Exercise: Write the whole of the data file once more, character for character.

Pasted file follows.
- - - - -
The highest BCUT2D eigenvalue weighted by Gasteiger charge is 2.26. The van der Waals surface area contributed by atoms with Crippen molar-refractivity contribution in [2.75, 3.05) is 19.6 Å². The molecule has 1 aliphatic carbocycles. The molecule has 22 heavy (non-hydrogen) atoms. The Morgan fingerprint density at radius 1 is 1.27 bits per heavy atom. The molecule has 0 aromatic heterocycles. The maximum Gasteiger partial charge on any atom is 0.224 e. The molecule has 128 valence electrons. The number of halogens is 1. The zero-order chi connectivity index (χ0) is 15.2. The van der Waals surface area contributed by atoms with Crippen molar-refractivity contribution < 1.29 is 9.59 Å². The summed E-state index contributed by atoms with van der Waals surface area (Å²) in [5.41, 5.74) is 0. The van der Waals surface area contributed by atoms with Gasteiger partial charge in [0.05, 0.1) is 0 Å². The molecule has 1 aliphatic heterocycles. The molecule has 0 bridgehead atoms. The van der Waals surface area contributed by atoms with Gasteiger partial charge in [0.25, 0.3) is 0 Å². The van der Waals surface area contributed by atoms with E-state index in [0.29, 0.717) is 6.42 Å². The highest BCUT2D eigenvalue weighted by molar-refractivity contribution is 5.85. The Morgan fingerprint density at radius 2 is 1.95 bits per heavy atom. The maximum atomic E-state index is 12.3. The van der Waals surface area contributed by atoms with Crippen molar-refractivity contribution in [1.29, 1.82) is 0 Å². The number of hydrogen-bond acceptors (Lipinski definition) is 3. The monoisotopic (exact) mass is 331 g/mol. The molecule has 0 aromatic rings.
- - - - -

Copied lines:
The highest BCUT2D eigenvalue weighted by Gasteiger charge is 2.26. The van der Waals surface area contributed by atoms with Crippen molar-refractivity contribution in [2.75, 3.05) is 19.6 Å². The molecule has 1 aliphatic carbocycles. The molecule has 22 heavy (non-hydrogen) atoms. The Morgan fingerprint density at radius 1 is 1.27 bits per heavy atom. The molecule has 0 aromatic heterocycles. The maximum Gasteiger partial charge on any atom is 0.224 e. The molecule has 128 valence electrons. The number of halogens is 1. The zero-order chi connectivity index (χ0) is 15.2. The van der Waals surface area contributed by atoms with Crippen molar-refractivity contribution < 1.29 is 9.59 Å². The summed E-state index contributed by atoms with van der Waals surface area (Å²) in [5.41, 5.74) is 0. The van der Waals surface area contributed by atoms with Gasteiger partial charge in [0.05, 0.1) is 0 Å². The molecule has 1 aliphatic heterocycles. The molecule has 0 bridgehead atoms. The van der Waals surface area contributed by atoms with Gasteiger partial charge in [0.25, 0.3) is 0 Å². The van der Waals surface area contributed by atoms with E-state index in [0.29, 0.717) is 6.42 Å². The highest BCUT2D eigenvalue weighted by molar-refractivity contribution is 5.85. The Morgan fingerprint density at radius 2 is 1.95 bits per heavy atom. The maximum atomic E-state index is 12.3. The van der Waals surface area contributed by atoms with Crippen molar-refractivity contribution in [1.29, 1.82) is 0 Å². The number of hydrogen-bond acceptors (Lipinski definition) is 3. The monoisotopic (exact) mass is 331 g/mol. The molecule has 0 aromatic rings.